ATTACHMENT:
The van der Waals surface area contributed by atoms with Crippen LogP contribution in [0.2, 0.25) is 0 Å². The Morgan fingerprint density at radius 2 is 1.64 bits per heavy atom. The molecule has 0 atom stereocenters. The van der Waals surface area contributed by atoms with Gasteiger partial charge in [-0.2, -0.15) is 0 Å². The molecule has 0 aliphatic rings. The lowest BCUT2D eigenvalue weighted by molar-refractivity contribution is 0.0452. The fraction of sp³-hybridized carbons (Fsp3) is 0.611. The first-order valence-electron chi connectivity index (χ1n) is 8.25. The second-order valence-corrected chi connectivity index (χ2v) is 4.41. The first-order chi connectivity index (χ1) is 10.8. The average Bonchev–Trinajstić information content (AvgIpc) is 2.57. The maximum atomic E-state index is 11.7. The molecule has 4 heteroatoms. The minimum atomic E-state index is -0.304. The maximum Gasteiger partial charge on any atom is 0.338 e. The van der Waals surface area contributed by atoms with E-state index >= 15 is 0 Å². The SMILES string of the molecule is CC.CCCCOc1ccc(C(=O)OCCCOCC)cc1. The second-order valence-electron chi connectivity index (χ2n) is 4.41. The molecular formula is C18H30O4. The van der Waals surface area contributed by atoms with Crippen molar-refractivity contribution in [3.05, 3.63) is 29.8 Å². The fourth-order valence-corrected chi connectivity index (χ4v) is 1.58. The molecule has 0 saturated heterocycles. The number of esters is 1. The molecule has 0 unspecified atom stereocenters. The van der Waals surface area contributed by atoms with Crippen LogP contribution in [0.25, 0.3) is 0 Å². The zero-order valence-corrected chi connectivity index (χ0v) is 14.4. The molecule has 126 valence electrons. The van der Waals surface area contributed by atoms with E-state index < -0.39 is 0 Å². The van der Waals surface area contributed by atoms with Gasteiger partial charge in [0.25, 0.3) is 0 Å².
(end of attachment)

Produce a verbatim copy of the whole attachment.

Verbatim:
The van der Waals surface area contributed by atoms with Crippen LogP contribution in [0.2, 0.25) is 0 Å². The Morgan fingerprint density at radius 2 is 1.64 bits per heavy atom. The molecule has 0 atom stereocenters. The van der Waals surface area contributed by atoms with Gasteiger partial charge in [-0.2, -0.15) is 0 Å². The molecule has 0 aliphatic rings. The lowest BCUT2D eigenvalue weighted by molar-refractivity contribution is 0.0452. The fraction of sp³-hybridized carbons (Fsp3) is 0.611. The first-order valence-electron chi connectivity index (χ1n) is 8.25. The second-order valence-corrected chi connectivity index (χ2v) is 4.41. The first-order chi connectivity index (χ1) is 10.8. The average Bonchev–Trinajstić information content (AvgIpc) is 2.57. The maximum atomic E-state index is 11.7. The molecule has 4 heteroatoms. The minimum atomic E-state index is -0.304. The maximum Gasteiger partial charge on any atom is 0.338 e. The van der Waals surface area contributed by atoms with E-state index >= 15 is 0 Å². The SMILES string of the molecule is CC.CCCCOc1ccc(C(=O)OCCCOCC)cc1. The second-order valence-electron chi connectivity index (χ2n) is 4.41. The molecular formula is C18H30O4. The van der Waals surface area contributed by atoms with Crippen molar-refractivity contribution in [3.05, 3.63) is 29.8 Å². The fourth-order valence-corrected chi connectivity index (χ4v) is 1.58. The molecule has 0 saturated heterocycles. The number of esters is 1. The molecule has 0 unspecified atom stereocenters. The van der Waals surface area contributed by atoms with Crippen LogP contribution in [0.25, 0.3) is 0 Å². The zero-order valence-corrected chi connectivity index (χ0v) is 14.4. The molecule has 126 valence electrons. The van der Waals surface area contributed by atoms with E-state index < -0.39 is 0 Å². The van der Waals surface area contributed by atoms with Gasteiger partial charge in [0.25, 0.3) is 0 Å².